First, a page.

Quantifying the trendiness of trends
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Submitted manuscript, 1.62 MB, PDF document
News media often report that the trend of some public health outcome has changed. These statements are frequently based on longitudinal data, and the change in trend is typically found to have occurred at the most recent data collection time point—if no change had occurred the story is less likely to be reported. Such claims may potentially influence public health decisions on a national level. We propose two measures for quantifying the trendiness of trends. Assuming that reality evolves in continuous time, we define what constitutes a trend and a change in trend, and introduce a probabilistic Trend Direction Index. This index has the interpretation of the probability that a latent characteristic has changed monotonicity at any given time conditional on observed data. We also define an index of Expected Trend Instability quantifying the expected number of changes in trend on an interval. Using a latent Gaussian process model, we show how the Trend Direction Index and the Expected Trend Instability can be estimated in a Bayesian framework, and use the methods to analyse the proportion of smokers in Denmark during the last 20 years and the development of new COVID-19 cases in Italy from 24 February onwards.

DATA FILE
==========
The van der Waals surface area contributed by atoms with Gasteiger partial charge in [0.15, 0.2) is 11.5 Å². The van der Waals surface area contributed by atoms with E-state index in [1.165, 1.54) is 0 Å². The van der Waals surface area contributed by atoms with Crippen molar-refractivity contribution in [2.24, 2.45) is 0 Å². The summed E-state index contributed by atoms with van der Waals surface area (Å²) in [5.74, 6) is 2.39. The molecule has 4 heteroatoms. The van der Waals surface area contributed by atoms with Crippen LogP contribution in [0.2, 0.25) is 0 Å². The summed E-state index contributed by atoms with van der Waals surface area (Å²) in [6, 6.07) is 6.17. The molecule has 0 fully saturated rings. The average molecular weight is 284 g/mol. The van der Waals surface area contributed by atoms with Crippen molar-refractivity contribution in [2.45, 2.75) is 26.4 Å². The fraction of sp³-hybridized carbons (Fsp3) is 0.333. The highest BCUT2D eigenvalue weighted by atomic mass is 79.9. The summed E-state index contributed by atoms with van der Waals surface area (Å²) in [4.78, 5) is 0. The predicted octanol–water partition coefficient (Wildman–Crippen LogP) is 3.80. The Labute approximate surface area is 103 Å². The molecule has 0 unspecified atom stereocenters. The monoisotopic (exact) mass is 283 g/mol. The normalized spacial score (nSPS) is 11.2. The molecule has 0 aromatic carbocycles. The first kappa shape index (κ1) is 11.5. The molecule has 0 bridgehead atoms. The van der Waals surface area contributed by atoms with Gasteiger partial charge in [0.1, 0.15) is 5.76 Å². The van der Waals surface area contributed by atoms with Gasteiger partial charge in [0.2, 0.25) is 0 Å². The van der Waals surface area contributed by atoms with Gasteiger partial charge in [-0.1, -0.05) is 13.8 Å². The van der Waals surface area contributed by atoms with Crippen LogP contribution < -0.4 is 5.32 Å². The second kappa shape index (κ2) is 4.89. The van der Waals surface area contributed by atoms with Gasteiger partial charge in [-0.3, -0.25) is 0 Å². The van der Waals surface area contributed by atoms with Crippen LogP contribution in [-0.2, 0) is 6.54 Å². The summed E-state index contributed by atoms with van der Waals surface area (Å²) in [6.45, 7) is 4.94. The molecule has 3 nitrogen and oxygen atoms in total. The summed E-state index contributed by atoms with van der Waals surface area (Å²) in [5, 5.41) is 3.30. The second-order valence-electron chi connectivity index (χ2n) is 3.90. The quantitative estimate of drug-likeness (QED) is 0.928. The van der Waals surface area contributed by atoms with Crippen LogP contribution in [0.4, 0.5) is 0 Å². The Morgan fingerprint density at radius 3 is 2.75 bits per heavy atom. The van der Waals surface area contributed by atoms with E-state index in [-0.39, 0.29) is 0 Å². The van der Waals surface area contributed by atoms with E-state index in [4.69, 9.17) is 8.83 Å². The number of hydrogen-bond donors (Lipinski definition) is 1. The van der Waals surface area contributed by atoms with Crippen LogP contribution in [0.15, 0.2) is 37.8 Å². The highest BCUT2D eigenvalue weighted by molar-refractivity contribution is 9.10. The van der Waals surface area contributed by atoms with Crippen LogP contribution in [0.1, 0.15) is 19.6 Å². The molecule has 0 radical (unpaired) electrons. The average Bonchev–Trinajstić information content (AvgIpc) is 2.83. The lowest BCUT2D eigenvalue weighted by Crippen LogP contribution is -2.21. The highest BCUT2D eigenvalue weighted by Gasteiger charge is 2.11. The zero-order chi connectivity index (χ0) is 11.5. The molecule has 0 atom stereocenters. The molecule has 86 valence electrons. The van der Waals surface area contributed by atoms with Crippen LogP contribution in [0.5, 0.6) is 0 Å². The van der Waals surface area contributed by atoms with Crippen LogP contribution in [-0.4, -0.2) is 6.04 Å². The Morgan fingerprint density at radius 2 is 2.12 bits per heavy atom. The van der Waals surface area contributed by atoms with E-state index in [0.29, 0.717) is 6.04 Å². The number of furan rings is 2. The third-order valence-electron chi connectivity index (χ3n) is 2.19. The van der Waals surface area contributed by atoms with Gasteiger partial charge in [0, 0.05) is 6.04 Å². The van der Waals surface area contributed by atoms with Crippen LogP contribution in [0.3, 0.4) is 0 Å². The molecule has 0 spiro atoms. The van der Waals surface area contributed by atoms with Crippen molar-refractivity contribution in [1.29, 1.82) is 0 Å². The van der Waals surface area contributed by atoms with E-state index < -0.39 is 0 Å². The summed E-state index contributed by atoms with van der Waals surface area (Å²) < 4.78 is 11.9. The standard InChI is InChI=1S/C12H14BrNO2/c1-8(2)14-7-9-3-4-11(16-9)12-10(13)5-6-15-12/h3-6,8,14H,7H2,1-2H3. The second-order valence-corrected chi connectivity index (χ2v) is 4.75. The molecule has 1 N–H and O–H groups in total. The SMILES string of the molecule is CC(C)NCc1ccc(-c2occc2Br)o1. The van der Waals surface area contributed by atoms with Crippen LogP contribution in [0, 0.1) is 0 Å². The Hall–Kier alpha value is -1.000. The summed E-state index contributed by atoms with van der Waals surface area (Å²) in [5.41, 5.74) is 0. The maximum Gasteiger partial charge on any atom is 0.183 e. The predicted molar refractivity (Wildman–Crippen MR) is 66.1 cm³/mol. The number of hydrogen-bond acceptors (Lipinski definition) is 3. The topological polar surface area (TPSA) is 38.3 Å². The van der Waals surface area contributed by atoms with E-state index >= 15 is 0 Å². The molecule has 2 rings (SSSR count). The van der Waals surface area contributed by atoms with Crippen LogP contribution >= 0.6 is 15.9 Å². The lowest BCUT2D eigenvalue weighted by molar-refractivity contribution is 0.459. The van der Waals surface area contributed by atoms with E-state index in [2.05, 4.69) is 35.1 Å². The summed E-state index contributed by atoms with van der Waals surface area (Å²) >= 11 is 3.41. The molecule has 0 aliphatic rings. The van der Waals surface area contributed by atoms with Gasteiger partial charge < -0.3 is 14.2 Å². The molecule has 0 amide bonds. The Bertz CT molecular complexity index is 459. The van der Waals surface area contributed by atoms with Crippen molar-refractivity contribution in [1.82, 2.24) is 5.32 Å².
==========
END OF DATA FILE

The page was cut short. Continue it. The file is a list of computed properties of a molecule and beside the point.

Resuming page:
|Journal of the Royal Statistical Society. Series C: Applied Statistics
|Number of pages
|Published - 20 Jan 2021
- Bayesian statistics, functional data analysis, Gaussian processes, trends